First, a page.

Climbing the ladder (or rope or scaffold) on the job in 2017

March 07, 2018

Did you enjoy monkey bars, jungle gyms, and climbing walls when you were a kid? Maybe you still enjoy climbing. If so, there may be a job for you. In 2017, 18.7 percent of all jobs required workers to climb ladders, ropes, or scaffolds to complete their work assignments. Nearly all jobs among municipal firefighters and electricians require climbing. Many jobs related to construction and telecommunications also require climbing.

 

 

Percent of jobs that require workers to climb ladders, ropes, or scaffolds, 2017
Occupation Percent of jobs that require climbing

Municipal firefighters

99.6%

Electricians

99.5

Telecommunications line installers and repairers

98.3

Municipal fire fighting and prevention supervisors

96.9

Construction carpenters

96.9

Carpenters

96.6

Painters, construction and maintenance

96.6

Telecommunications equipment installers and repairers, except line installers

96.0

Maintenance and repair workers, general

93.1

Electrical power-line installers and repairers

91.0

Lifeguards, ski patrol, and other recreational protective service workers

89.3

Plumbers

88.1

First-Line supervisors of construction trades and extraction workers

84.2

Heating and air conditioning mechanics and installers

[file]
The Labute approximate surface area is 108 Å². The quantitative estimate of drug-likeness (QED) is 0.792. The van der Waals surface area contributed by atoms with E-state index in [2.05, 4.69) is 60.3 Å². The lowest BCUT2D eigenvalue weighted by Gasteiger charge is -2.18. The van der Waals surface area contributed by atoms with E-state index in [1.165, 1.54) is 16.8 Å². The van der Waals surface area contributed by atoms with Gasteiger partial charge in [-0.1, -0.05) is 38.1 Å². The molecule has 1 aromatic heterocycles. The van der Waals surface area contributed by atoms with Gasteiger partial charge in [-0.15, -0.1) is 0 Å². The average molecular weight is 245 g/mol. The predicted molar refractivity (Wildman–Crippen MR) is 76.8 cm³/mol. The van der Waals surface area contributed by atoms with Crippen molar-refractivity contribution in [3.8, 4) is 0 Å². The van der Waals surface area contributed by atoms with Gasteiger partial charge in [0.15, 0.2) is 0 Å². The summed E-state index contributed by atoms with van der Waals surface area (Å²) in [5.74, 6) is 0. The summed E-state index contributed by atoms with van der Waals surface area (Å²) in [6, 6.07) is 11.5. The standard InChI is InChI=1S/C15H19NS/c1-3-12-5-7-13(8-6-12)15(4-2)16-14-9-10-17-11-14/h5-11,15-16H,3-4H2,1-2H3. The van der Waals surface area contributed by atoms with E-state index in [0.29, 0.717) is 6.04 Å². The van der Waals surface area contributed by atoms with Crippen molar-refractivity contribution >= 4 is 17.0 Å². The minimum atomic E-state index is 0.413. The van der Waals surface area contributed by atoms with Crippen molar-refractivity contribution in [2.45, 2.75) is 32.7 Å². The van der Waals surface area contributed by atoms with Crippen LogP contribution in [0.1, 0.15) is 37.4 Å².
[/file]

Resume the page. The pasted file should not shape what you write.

84.1

Construction and building inspectors

81.6

If heights have you feeling down, you may want a job where you don’t need to climb ladders, ropes, or scaffolds. Overall, 81.3 of jobs in 2017 did not require climbing. In some occupations, nearly all jobs do not require climbing. These occupations include licensed practical and licensed vocational nurses, human resources specialists, and computer programmers, among others.

 

 

Percent of jobs that do not require workers to climb ladders, ropes, or scaffolds, 2017
Occupation Percent of jobs that do not require climbing

Licensed practical and licensed vocational nurses

99.6%

Human resources specialists

99.5

Management analysts

99.5

Market research analysts and marketing specialists

99.5

Computer programmers

99.5

Software developers, systems software

99.5

Educational, guidance, school, and vocational counselors

99.5

Medical records and health information technicians

99.5

Paralegals and legal assistants

98.3

Personal care aides

98.3

Tellers

98.3

Hairdressers, hairstylists, and cosmetologists

96.9

Social and community service managers

96.0

Grinding/lapping/polish/buff machine tool setters, operators, and tenders - metal/plastic

89.3

Inspectors, testers, sorters, samplers, and weighers

88.1

Nonfarm animal caretakers

84.2

Cashiers

84.2

These data are from the Occupational Requirements Survey. To learn more, see "Occupational Requirements in the United States — 2017" (HTML) (PDF) and the occupational profiles from the survey.

SUGGESTED CITATION

Bureau of Labor Statistics, U.S. Department of Labor, The Economics Daily, Climbing the ladder (or rope or scaffold) on the job in 2017 on the Internet at https://www.bls.gov/opub/ted/2018/climbing-the-ladder-or-rope-or-scaffold-on-the-job-in-2017.htm (visited September 21, 2018).

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